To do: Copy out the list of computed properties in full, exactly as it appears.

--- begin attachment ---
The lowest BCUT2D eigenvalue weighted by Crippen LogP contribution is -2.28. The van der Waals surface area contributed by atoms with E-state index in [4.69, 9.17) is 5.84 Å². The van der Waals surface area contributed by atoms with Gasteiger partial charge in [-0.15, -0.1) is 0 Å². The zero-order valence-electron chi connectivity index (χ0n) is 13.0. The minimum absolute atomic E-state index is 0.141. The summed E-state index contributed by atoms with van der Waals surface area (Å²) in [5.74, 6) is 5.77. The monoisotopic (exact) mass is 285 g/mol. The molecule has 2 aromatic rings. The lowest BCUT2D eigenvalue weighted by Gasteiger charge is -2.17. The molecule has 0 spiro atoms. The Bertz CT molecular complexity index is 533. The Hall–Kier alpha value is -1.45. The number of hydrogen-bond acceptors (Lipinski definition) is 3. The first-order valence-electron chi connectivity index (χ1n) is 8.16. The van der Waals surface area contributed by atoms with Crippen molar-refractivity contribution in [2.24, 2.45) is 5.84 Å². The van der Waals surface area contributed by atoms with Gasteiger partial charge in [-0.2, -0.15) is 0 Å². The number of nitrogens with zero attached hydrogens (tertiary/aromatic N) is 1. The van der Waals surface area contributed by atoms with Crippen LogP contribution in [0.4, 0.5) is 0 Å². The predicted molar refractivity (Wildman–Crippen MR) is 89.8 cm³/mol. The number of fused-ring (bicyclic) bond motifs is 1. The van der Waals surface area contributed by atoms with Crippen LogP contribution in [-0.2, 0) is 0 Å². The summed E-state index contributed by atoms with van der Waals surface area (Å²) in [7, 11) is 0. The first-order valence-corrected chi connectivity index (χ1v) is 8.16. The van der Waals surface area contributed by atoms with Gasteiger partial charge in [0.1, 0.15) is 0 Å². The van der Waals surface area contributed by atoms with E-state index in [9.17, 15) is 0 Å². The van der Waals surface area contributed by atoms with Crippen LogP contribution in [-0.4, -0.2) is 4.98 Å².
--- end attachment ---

The lowest BCUT2D eigenvalue weighted by Crippen LogP contribution is -2.28. The van der Waals surface area contributed by atoms with E-state index in [4.69, 9.17) is 5.84 Å². The van der Waals surface area contributed by atoms with Gasteiger partial charge in [-0.15, -0.1) is 0 Å². The zero-order valence-electron chi connectivity index (χ0n) is 13.0. The minimum absolute atomic E-state index is 0.141. The summed E-state index contributed by atoms with van der Waals surface area (Å²) in [5.74, 6) is 5.77. The monoisotopic (exact) mass is 285 g/mol. The molecule has 2 aromatic rings. The lowest BCUT2D eigenvalue weighted by Gasteiger charge is -2.17. The molecule has 0 spiro atoms. The Bertz CT molecular complexity index is 533. The Hall–Kier alpha value is -1.45. The number of hydrogen-bond acceptors (Lipinski definition) is 3. The first-order valence-electron chi connectivity index (χ1n) is 8.16. The van der Waals surface area contributed by atoms with Crippen molar-refractivity contribution in [2.24, 2.45) is 5.84 Å². The van der Waals surface area contributed by atoms with Gasteiger partial charge in [-0.2, -0.15) is 0 Å². The number of nitrogens with zero attached hydrogens (tertiary/aromatic N) is 1. The van der Waals surface area contributed by atoms with Crippen LogP contribution in [0.4, 0.5) is 0 Å². The predicted molar refractivity (Wildman–Crippen MR) is 89.8 cm³/mol. The number of fused-ring (bicyclic) bond motifs is 1. The van der Waals surface area contributed by atoms with Crippen LogP contribution in [-0.2, 0) is 0 Å². The summed E-state index contributed by atoms with van der Waals surface area (Å²) in [7, 11) is 0. The first-order valence-corrected chi connectivity index (χ1v) is 8.16. The van der Waals surface area contributed by atoms with Gasteiger partial charge in [0.1, 0.15) is 0 Å². The van der Waals surface area contributed by atoms with E-state index in [9.17, 15) is 0 Å². The van der Waals surface area contributed by atoms with Crippen LogP contribution in [-0.4, -0.2) is 4.98 Å².